Tell us about your job in fashion tech. Was this something you’ve always wanted to pursue?
I’m the co-founder and CEO of a Web3 platform that empowers creators to establish Web3 communities by leveraging Artificial Intelligence, Decentralised Autonomous Organisation, and gamification tools. There, I specialise in user-experience design and product development.
My career began in the gaming sector as I’ve always been a gamer and tech-enthusiast. I had little interest in fashion back then, but my co-founders recognised an opportunity in Singapore when e-commerce was flourishing, so we built a platform with a concept we coined “shoppable magazine” to showcase independent designers with a unique focus on editorials.
How has your personal style evolved since joining this industry?
I wouldn’t say that the fashion tech industry has directly influenced my style, but it has provided me with greater freedom in how I choose to dress. My fashion preference leans towards futuristic tech-wear and the cyberpunk style with minimalistic Japanese elements.
For me, I only fully embraced my style when I moved to Shanghai. It was there that I saw a significant shift in my personal style, even down to my hair. I cut my hair short and experimented with shades of ash and white, which is not common in Singapore.
What are some of your wardrobe staples?
Black and white colours form the backbone of my wardrobe as they’re always the safest choices. My go-to outfits would be either a black turtleneck top and black pants with a jacket, or a white t-shirt and jeans with a black blazer—timeless styles that can never go wrong.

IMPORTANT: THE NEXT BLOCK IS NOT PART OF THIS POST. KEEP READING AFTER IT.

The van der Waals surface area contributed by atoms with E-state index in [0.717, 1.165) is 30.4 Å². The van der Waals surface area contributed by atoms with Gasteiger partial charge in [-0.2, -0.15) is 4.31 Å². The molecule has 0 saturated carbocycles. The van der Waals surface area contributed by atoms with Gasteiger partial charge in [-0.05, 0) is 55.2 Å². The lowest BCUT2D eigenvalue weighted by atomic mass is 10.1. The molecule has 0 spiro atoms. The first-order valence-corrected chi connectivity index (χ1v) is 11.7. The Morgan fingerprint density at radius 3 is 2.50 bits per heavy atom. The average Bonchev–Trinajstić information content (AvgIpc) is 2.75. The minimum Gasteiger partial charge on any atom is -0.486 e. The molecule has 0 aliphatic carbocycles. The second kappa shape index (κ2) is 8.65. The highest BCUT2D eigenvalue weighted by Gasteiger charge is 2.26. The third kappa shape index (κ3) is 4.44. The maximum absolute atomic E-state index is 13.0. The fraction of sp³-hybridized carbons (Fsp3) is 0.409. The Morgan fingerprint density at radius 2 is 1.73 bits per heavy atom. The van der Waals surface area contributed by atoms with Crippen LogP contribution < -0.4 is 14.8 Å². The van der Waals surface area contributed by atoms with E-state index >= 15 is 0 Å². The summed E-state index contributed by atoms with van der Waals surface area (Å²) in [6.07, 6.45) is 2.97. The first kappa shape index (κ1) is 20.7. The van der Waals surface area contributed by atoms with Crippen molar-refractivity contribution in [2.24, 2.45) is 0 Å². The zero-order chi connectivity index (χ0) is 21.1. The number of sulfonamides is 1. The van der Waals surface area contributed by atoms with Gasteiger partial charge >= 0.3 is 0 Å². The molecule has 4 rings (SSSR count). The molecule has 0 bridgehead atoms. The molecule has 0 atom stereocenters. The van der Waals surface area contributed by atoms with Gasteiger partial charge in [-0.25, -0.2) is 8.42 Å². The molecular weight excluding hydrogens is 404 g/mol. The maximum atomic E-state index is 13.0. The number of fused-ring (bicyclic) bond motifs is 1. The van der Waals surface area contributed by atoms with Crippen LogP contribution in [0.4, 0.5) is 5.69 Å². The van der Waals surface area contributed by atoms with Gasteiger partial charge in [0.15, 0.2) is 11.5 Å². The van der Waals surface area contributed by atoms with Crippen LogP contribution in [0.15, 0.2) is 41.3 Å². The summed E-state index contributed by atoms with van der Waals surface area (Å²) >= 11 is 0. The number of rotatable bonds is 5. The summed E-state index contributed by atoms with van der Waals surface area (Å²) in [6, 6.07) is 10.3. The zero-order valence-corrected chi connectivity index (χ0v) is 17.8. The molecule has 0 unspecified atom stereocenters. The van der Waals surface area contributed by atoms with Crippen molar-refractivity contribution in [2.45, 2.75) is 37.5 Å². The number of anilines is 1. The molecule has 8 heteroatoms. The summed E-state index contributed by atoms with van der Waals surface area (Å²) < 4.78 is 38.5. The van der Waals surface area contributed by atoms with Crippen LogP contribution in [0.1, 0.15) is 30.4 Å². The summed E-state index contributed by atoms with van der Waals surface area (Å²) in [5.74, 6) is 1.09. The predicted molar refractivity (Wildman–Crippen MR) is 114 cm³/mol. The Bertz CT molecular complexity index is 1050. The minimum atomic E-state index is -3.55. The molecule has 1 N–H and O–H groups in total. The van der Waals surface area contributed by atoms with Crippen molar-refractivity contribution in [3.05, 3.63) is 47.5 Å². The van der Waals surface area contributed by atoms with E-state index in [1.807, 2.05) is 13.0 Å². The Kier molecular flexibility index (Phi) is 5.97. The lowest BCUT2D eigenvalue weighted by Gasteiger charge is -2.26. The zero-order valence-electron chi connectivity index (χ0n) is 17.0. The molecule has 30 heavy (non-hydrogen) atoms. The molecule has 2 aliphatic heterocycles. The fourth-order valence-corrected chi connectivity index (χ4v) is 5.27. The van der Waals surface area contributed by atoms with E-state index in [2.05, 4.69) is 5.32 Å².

After living in China for some time, was it tough getting used to life back in Singapore?
My transition back wasn’t tough as I was returning to my comfort zone. However, that also meant that I experienced a lack of inspiration and stimulation. In Shanghai, I would often explore the streets and sights of my favourite places like Fu Xing Lu and Chang Ping Lu, but in Singapore I’d spend most of my time at home.
Despite initially feeling out of place in Singapore, I’ve grown to accept it as my homeland and the place I feel the safest, especially in challenging times.
Share with us how you like to spend your free time.
I’m an introvert and I love being indoors (away from the sun), so my hobbies include gaming and watching anime at home. I’m also quite a spiritual person. I practise Vipassana meditation and have even attended a 10-day silent retreat in Myanmar once where I had no contact with the outside world.
The only outdoor activity that I truly enjoy is visiting historical sites. Back in China, I embarked on the Silk Road journey to explore historical paths and uncover their hidden stories. It was an experience I really cherish!
What are some of your goals for the next few years?
I’m hoping to complete some pilgrimage routes that I’ve earmarked and visit more spiritual sites.
Career-wise, I aim to encourage more women to venture into the technological space. I’m actively involved in communities with women leaders from the tech industry and advocating for gender equality in this field, so I hope to continue inspiring more women to recognise the significant role that technology has in our lives.